Saturday Briefing

Published: Saturday, January 17, 2004 at 6:01 a.m.
Last Modified: Saturday, January 17, 2004 at 1:10 a.m.

Dow hits 22-month high as earnings lift stocks

NEW YORK - The Dow Jones industrial average reached its highest level since mid-2002 Friday as investors greeted strong earnings from General Electric Co. and the technology sector. The market's major indexes were all up for a seventh week in a row.

GE's earnings helped reassure investors skittish following Intel Corp.'s disappointing revenue projections earlier this week.

The Dow Jones industrial average was up 46.66, or 0.4 percent, at 10,600.51, a new 52-week high.

The Nasdaq finished up 31.38, or 1.5 percent, at 2,140.46, eclipsing the previous 2 1/2-year high reached Monday. The Standard & Poor's 500 index closed up 7.78, or 0.7 percent, at 1,139.83.

Continental CEO plans to leave at year's end

HOUSTON - Gordon Bethune, the colorful and blunt CEO who rescued Continental Airlines from near death after its second bankruptcy, is leaving the airline earlier than expected, along with a high-profile board member with whom he reportedly had a history of disagreements.

Bethune, 62, had been scheduled to leave in August 2006 when he turns 65. Instead he will retire effective Dec. 31 as chairman and chief executive and be replaced by president Larry Kellner, 44, the airline said Friday.

GE reports 47 percent increase in earnings

FAIRFIELD, Conn. - General Electric Co. reported its fourth-quarter profit rose 47 percent as industrial orders rose strongly, an insurance loss was reversed and a majority of the company's businesses achieved double-digit earnings growth.

The Fairfield-based conglomerate said Friday it earned $4.56 billion, or 45 cents per share, for the October-December period, up from $3.1 billion, or 31 cents per share, in the same period the prior year. The 2002 results reflected an after-tax charge of $1.4 billion.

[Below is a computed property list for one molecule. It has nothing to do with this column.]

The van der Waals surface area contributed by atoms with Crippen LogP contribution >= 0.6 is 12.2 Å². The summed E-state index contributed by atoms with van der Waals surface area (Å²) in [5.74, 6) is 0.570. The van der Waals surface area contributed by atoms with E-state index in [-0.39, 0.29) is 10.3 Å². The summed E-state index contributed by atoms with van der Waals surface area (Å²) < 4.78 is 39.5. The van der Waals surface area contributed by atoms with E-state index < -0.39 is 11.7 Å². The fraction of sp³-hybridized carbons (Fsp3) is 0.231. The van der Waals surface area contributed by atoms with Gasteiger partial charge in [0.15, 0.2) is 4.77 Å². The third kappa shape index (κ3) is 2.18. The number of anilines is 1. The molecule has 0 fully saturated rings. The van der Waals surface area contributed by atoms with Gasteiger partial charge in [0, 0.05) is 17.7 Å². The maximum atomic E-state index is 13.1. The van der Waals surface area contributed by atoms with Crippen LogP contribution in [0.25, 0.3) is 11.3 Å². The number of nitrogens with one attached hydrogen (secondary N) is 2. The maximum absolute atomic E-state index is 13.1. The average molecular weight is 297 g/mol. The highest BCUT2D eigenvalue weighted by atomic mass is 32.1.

Reporters banned from Stewart jury selection

NEW YORK - A federal judge left intact on Friday her ban on reporters watching jury selection in the Martha Stewart trial, rejecting arguments that her ruling unfairly keeps the public from monitoring the case.

U.S. District Judge Miriam Goldman Cedarbaum said her primary concern is that the domestic style maven and her former stockbroker co-defendant receive a fair trial with an impartial jury.

Former banker fined for failing to cooperate

WASHINGTON - Former star investment banker Frank Quattrone, facing retrial on criminal charges of obstructing justice, has been fined $30,000 by securities regulators and suspended for a year from the industry for allegedly failing to cooperate in an investigation of his activities.

The National Association of Securities Dealers, the brokerage industry's self-policing group, announced Friday that a hearing panel had found Quattrone in violation of industry rules that required him to testify when asked in any NASD inquiry and imposed the civil sanctions.

At the same time, the NASD's top enforcement official said he would seek to have Quattrone permanently banned from the industry.

- Compiled from

The Associated Press

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